The Theory of Drying
Before we talk about tights and how they potentially solve some of these problems, let’s first talk about drying.
The act of drying is really just a transfer of moisture from something with high moisture content to something else with lower moisture content. In the case of clothing, the thing with the high moisture content is the fabric, and the thing with the low moisture content is the air.
The amount of moisture the air can hold at any given time is affected by temperature. The higher the temperature, the more moisture the air can absorb, and the lower the temperature, the less moisture it can absorb. Relative Humidity (RH) represents the how close the air is to its moisture capacity for a given temperature. 100% RH means the air cannot absorb any more moisture. At any given moisture content (say 50%), if the temperature rises the RH will decrease (the air’s capacity for absorbing moisture increases), and if the temperature falls the RH will increase (the air’s capacity for absorbing moisture decreases). If the temperature continues to fall until the RH reaches 100% then dew (condensation) forms. That temperature is called the Dew Point.
Now back to drying. How quickly a piece of clothing will dry thus depends on the RH of the air. When the sun comes out the air warms up (the temperature increases), and the air can hold more moisture. As a result things will tend to dry faster (unless of course conditions are both hot and humid). As the ambient temperature cools drying can take a lot longer.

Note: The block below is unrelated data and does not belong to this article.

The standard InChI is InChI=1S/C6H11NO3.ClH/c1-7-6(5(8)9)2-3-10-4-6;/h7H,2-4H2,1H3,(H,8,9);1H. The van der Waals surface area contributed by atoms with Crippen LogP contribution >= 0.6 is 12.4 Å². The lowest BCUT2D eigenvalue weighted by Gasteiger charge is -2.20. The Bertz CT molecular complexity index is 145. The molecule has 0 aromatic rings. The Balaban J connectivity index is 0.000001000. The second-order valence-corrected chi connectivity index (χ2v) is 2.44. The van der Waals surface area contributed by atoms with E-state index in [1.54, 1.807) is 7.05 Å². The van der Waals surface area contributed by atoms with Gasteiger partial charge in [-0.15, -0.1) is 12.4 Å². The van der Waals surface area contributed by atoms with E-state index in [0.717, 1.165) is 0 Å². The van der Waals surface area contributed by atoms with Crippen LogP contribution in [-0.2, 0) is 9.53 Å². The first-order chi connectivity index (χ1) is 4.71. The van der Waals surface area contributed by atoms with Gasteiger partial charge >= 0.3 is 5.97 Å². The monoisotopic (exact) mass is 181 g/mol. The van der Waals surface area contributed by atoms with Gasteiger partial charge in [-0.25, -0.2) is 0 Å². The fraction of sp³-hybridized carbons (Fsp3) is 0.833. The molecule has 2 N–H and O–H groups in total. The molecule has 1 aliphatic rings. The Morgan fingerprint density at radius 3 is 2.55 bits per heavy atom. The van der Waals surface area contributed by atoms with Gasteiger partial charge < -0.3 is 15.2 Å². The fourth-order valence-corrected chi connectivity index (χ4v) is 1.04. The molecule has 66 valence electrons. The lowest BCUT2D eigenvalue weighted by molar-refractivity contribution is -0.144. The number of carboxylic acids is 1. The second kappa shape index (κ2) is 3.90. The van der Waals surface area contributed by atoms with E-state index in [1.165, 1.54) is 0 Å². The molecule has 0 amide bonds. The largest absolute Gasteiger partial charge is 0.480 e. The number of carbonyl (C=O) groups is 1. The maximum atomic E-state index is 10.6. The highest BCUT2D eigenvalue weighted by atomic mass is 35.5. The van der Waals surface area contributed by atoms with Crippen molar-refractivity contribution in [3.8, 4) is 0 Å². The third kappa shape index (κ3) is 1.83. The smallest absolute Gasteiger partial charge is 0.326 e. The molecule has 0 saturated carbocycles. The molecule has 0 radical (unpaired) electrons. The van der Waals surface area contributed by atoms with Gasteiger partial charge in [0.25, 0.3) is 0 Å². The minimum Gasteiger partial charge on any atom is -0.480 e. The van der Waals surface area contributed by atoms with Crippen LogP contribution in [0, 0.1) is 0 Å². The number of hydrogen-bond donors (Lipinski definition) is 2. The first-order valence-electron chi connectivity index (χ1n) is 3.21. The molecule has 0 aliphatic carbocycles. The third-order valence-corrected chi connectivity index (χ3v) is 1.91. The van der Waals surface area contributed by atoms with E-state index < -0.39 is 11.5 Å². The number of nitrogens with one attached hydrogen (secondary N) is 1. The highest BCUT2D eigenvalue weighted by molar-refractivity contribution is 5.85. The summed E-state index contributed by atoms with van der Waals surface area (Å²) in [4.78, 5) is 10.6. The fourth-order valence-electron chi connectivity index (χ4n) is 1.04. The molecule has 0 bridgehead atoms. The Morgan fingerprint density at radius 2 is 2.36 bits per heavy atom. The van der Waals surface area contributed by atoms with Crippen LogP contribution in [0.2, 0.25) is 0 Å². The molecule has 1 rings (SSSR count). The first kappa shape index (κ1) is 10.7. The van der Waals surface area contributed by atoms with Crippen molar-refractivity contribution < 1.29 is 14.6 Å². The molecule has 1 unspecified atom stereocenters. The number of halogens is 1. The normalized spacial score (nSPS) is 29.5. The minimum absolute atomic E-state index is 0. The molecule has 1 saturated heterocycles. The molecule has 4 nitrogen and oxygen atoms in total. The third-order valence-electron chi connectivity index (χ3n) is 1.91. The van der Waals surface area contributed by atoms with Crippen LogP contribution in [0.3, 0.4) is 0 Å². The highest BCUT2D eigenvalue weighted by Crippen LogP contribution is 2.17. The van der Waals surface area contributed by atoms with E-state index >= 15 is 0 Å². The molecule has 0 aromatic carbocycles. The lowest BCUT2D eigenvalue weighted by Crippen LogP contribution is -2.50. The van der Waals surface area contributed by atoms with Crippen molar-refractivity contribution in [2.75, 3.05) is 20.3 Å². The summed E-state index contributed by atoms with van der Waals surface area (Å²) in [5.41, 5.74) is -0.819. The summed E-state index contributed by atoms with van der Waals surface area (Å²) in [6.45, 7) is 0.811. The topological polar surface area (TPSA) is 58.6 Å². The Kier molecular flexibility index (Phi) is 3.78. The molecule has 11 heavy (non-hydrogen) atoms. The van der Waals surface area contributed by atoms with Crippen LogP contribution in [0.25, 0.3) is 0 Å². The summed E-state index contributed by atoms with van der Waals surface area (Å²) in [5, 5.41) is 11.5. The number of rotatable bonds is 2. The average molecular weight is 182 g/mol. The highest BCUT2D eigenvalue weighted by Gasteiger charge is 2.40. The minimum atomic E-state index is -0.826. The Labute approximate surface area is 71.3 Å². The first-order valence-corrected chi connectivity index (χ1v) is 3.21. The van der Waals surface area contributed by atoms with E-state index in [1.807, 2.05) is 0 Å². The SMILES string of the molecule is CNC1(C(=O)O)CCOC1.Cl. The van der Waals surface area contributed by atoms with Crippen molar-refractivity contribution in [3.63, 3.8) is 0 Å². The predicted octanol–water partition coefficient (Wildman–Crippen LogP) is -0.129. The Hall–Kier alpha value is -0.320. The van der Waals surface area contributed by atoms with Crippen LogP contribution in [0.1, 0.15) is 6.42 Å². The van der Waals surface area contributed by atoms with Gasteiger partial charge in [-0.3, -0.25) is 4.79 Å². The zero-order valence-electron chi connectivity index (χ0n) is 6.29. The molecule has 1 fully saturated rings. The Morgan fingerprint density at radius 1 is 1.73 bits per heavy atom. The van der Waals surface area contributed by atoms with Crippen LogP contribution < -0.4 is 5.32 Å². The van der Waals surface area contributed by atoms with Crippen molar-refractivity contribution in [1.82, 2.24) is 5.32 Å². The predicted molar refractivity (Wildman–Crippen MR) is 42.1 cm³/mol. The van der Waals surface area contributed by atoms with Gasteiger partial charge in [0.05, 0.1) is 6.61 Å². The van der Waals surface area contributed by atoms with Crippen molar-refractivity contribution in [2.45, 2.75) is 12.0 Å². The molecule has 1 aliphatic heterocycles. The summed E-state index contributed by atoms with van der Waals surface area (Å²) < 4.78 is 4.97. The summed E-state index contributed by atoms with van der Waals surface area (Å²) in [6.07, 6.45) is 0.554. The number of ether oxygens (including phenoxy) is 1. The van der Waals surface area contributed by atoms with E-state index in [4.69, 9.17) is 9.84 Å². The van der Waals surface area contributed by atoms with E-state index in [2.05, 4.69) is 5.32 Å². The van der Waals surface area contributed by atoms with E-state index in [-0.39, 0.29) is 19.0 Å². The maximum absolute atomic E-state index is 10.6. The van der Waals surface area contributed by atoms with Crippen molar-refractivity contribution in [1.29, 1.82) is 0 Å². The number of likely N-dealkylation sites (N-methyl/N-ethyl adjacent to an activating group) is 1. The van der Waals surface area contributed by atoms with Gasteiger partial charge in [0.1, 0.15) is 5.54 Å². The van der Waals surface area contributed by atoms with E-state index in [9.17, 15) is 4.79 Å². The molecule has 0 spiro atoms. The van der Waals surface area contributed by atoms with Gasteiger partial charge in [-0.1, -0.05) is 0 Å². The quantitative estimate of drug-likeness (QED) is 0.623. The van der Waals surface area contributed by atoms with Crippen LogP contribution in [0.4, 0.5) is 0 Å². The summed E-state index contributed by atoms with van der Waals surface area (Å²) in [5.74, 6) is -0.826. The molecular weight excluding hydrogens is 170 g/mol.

One significant source of heat that can also affect drying is body heat. Our bodies warm up the air around our clothing, and thus the RH of the air in that “microclimate” drops. The air is able to absorb more moisture (hence, dry quicker). That is also why close fitting clothing dries quicker than loose fitting clothing: the looser fitting the clothing, the slower drying it is because your body is unable to warm up the air surrounding the fabric.
Another factor in drying is air movement. When a piece of clothing dries, the air directly surrounding the fabric starts to become saturated with moisture (especially when it already has a high humidity). In the absence of air movement, at some point that air will not be able to absorb any additional moisture, and hence drying will slow significantly. If the air moves – via wind, walking, etc. – drying is able to continue at a steady pace because the air surrounding the fabric doesn’t have a chance to become saturated.